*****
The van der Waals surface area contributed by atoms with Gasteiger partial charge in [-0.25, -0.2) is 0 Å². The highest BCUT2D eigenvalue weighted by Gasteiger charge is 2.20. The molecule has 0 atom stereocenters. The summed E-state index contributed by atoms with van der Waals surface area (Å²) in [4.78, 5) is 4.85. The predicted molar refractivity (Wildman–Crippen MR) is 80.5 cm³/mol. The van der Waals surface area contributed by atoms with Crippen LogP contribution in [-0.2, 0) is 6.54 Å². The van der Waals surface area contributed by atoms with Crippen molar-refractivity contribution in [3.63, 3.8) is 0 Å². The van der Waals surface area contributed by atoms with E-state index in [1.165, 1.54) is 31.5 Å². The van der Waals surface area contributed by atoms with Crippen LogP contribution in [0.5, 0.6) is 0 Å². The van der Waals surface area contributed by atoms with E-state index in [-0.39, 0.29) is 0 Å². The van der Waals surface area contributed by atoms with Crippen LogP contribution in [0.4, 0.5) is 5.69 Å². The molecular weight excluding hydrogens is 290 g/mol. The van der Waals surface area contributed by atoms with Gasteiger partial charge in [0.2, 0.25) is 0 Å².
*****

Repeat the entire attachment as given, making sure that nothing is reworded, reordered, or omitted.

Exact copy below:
The van der Waals surface area contributed by atoms with Gasteiger partial charge in [-0.25, -0.2) is 0 Å². The highest BCUT2D eigenvalue weighted by Gasteiger charge is 2.20. The molecule has 0 atom stereocenters. The summed E-state index contributed by atoms with van der Waals surface area (Å²) in [4.78, 5) is 4.85. The predicted molar refractivity (Wildman–Crippen MR) is 80.5 cm³/mol. The van der Waals surface area contributed by atoms with Crippen LogP contribution in [-0.2, 0) is 6.54 Å². The van der Waals surface area contributed by atoms with Crippen molar-refractivity contribution in [3.63, 3.8) is 0 Å². The van der Waals surface area contributed by atoms with E-state index in [1.165, 1.54) is 31.5 Å². The van der Waals surface area contributed by atoms with Crippen LogP contribution in [0.5, 0.6) is 0 Å². The van der Waals surface area contributed by atoms with E-state index in [-0.39, 0.29) is 0 Å². The van der Waals surface area contributed by atoms with Crippen LogP contribution in [0.4, 0.5) is 5.69 Å². The molecular weight excluding hydrogens is 290 g/mol. The van der Waals surface area contributed by atoms with Gasteiger partial charge in [0.2, 0.25) is 0 Å².